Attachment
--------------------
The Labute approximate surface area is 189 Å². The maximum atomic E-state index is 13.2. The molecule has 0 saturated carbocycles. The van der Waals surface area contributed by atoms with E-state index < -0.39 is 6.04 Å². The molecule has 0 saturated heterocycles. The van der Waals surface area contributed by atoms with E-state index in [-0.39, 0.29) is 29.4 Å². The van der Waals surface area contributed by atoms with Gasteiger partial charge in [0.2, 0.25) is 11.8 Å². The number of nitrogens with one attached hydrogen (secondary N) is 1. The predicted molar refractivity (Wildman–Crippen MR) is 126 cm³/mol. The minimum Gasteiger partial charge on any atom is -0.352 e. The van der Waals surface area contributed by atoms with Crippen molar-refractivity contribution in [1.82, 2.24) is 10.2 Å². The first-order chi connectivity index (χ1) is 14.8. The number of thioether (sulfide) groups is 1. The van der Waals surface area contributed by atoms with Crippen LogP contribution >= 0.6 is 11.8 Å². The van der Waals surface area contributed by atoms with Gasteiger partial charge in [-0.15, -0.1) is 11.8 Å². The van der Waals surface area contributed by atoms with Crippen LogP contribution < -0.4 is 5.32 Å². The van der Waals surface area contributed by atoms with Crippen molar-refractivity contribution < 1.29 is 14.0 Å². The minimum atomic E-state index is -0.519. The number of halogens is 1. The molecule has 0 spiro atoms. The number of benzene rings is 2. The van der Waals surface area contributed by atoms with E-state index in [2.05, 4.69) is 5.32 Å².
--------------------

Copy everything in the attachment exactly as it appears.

The Labute approximate surface area is 189 Å². The maximum atomic E-state index is 13.2. The molecule has 0 saturated carbocycles. The van der Waals surface area contributed by atoms with E-state index < -0.39 is 6.04 Å². The molecule has 0 saturated heterocycles. The van der Waals surface area contributed by atoms with E-state index in [-0.39, 0.29) is 29.4 Å². The van der Waals surface area contributed by atoms with Gasteiger partial charge in [0.2, 0.25) is 11.8 Å². The number of nitrogens with one attached hydrogen (secondary N) is 1. The predicted molar refractivity (Wildman–Crippen MR) is 126 cm³/mol. The minimum Gasteiger partial charge on any atom is -0.352 e. The van der Waals surface area contributed by atoms with Crippen molar-refractivity contribution in [1.82, 2.24) is 10.2 Å². The first-order chi connectivity index (χ1) is 14.8. The number of thioether (sulfide) groups is 1. The van der Waals surface area contributed by atoms with Crippen LogP contribution >= 0.6 is 11.8 Å². The van der Waals surface area contributed by atoms with Gasteiger partial charge in [-0.15, -0.1) is 11.8 Å². The van der Waals surface area contributed by atoms with Crippen LogP contribution < -0.4 is 5.32 Å². The van der Waals surface area contributed by atoms with Crippen molar-refractivity contribution < 1.29 is 14.0 Å². The minimum atomic E-state index is -0.519. The number of halogens is 1. The molecule has 0 spiro atoms. The number of benzene rings is 2. The van der Waals surface area contributed by atoms with E-state index in [2.05, 4.69) is 5.32 Å².